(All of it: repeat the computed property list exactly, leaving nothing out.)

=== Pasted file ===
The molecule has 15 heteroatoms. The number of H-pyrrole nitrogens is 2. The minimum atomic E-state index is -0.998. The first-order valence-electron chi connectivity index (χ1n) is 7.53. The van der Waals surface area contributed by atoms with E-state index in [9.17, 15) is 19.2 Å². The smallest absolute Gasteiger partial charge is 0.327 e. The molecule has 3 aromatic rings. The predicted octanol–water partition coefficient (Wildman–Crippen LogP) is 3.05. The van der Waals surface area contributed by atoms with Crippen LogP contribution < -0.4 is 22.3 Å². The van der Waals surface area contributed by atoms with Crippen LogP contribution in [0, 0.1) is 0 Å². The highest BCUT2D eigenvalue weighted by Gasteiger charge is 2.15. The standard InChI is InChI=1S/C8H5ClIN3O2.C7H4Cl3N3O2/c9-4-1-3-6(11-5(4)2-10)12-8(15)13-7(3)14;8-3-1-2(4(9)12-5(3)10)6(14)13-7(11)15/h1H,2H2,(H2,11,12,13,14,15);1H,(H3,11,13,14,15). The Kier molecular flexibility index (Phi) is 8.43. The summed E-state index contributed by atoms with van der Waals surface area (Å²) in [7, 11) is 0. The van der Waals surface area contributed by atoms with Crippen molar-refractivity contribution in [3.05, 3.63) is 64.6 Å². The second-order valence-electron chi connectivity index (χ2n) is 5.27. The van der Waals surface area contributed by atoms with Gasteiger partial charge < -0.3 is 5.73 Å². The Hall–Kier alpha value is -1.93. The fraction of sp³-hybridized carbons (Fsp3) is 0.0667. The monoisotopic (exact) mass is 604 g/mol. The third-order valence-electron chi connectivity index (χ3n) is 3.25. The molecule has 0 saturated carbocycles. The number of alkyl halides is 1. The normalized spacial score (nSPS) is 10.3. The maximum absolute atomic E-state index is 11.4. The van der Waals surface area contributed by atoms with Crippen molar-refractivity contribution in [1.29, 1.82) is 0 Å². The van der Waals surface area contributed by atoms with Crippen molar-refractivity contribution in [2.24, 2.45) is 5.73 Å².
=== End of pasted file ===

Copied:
The molecule has 15 heteroatoms. The number of H-pyrrole nitrogens is 2. The minimum atomic E-state index is -0.998. The first-order valence-electron chi connectivity index (χ1n) is 7.53. The van der Waals surface area contributed by atoms with E-state index in [9.17, 15) is 19.2 Å². The smallest absolute Gasteiger partial charge is 0.327 e. The molecule has 3 aromatic rings. The predicted octanol–water partition coefficient (Wildman–Crippen LogP) is 3.05. The van der Waals surface area contributed by atoms with Crippen LogP contribution < -0.4 is 22.3 Å². The van der Waals surface area contributed by atoms with Crippen LogP contribution in [0, 0.1) is 0 Å². The highest BCUT2D eigenvalue weighted by Gasteiger charge is 2.15. The standard InChI is InChI=1S/C8H5ClIN3O2.C7H4Cl3N3O2/c9-4-1-3-6(11-5(4)2-10)12-8(15)13-7(3)14;8-3-1-2(4(9)12-5(3)10)6(14)13-7(11)15/h1H,2H2,(H2,11,12,13,14,15);1H,(H3,11,13,14,15). The Kier molecular flexibility index (Phi) is 8.43. The summed E-state index contributed by atoms with van der Waals surface area (Å²) in [7, 11) is 0. The van der Waals surface area contributed by atoms with Crippen molar-refractivity contribution in [3.05, 3.63) is 64.6 Å². The second-order valence-electron chi connectivity index (χ2n) is 5.27. The van der Waals surface area contributed by atoms with Gasteiger partial charge < -0.3 is 5.73 Å². The Hall–Kier alpha value is -1.93. The fraction of sp³-hybridized carbons (Fsp3) is 0.0667. The monoisotopic (exact) mass is 604 g/mol. The third-order valence-electron chi connectivity index (χ3n) is 3.25. The molecule has 0 saturated carbocycles. The number of alkyl halides is 1. The normalized spacial score (nSPS) is 10.3. The maximum absolute atomic E-state index is 11.4. The van der Waals surface area contributed by atoms with Crippen molar-refractivity contribution in [1.29, 1.82) is 0 Å². The van der Waals surface area contributed by atoms with Crippen molar-refractivity contribution in [2.24, 2.45) is 5.73 Å².